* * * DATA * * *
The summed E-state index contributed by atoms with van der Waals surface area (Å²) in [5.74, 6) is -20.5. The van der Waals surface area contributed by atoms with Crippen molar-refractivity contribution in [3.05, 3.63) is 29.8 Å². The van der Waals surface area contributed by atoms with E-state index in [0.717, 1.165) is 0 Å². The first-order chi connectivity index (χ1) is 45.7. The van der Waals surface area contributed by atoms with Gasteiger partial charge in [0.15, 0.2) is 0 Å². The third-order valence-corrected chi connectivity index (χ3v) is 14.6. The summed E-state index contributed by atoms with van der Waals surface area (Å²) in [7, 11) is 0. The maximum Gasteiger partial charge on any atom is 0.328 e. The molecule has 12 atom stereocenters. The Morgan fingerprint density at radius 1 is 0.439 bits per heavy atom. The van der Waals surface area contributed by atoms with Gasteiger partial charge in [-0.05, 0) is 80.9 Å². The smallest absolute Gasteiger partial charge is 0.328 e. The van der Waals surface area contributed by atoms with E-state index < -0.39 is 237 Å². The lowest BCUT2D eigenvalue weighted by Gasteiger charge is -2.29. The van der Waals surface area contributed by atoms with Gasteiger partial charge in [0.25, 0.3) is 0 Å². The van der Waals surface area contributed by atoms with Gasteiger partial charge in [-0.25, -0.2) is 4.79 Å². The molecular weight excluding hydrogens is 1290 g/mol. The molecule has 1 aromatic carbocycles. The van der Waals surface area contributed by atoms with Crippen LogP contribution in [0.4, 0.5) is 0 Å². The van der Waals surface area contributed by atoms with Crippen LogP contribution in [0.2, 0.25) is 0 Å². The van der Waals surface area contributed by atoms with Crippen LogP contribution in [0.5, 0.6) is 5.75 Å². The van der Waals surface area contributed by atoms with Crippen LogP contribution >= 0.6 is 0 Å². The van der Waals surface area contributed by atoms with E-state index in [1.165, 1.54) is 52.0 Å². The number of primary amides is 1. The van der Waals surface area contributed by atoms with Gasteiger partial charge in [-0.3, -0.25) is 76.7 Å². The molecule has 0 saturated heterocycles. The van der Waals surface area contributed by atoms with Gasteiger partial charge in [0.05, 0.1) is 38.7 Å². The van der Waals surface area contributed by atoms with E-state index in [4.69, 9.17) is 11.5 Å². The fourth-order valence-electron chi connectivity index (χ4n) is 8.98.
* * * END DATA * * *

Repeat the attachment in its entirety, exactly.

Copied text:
The summed E-state index contributed by atoms with van der Waals surface area (Å²) in [5.74, 6) is -20.5. The van der Waals surface area contributed by atoms with Crippen molar-refractivity contribution in [3.05, 3.63) is 29.8 Å². The van der Waals surface area contributed by atoms with E-state index in [0.717, 1.165) is 0 Å². The first-order chi connectivity index (χ1) is 45.7. The van der Waals surface area contributed by atoms with Gasteiger partial charge in [0.15, 0.2) is 0 Å². The third-order valence-corrected chi connectivity index (χ3v) is 14.6. The summed E-state index contributed by atoms with van der Waals surface area (Å²) in [7, 11) is 0. The maximum Gasteiger partial charge on any atom is 0.328 e. The molecule has 12 atom stereocenters. The Morgan fingerprint density at radius 1 is 0.439 bits per heavy atom. The van der Waals surface area contributed by atoms with Gasteiger partial charge in [-0.05, 0) is 80.9 Å². The smallest absolute Gasteiger partial charge is 0.328 e. The van der Waals surface area contributed by atoms with E-state index < -0.39 is 237 Å². The lowest BCUT2D eigenvalue weighted by Gasteiger charge is -2.29. The van der Waals surface area contributed by atoms with Gasteiger partial charge in [0.25, 0.3) is 0 Å². The van der Waals surface area contributed by atoms with Gasteiger partial charge in [-0.25, -0.2) is 4.79 Å². The molecular weight excluding hydrogens is 1290 g/mol. The molecule has 1 aromatic carbocycles. The van der Waals surface area contributed by atoms with Crippen LogP contribution in [0.4, 0.5) is 0 Å². The van der Waals surface area contributed by atoms with Crippen LogP contribution in [0.2, 0.25) is 0 Å². The van der Waals surface area contributed by atoms with Crippen LogP contribution in [0.5, 0.6) is 5.75 Å². The van der Waals surface area contributed by atoms with Crippen LogP contribution >= 0.6 is 0 Å². The van der Waals surface area contributed by atoms with E-state index in [1.165, 1.54) is 52.0 Å². The number of primary amides is 1. The van der Waals surface area contributed by atoms with Gasteiger partial charge in [-0.3, -0.25) is 76.7 Å². The molecule has 0 saturated heterocycles. The van der Waals surface area contributed by atoms with Gasteiger partial charge in [0.05, 0.1) is 38.7 Å². The van der Waals surface area contributed by atoms with E-state index in [4.69, 9.17) is 11.5 Å². The fourth-order valence-electron chi connectivity index (χ4n) is 8.98.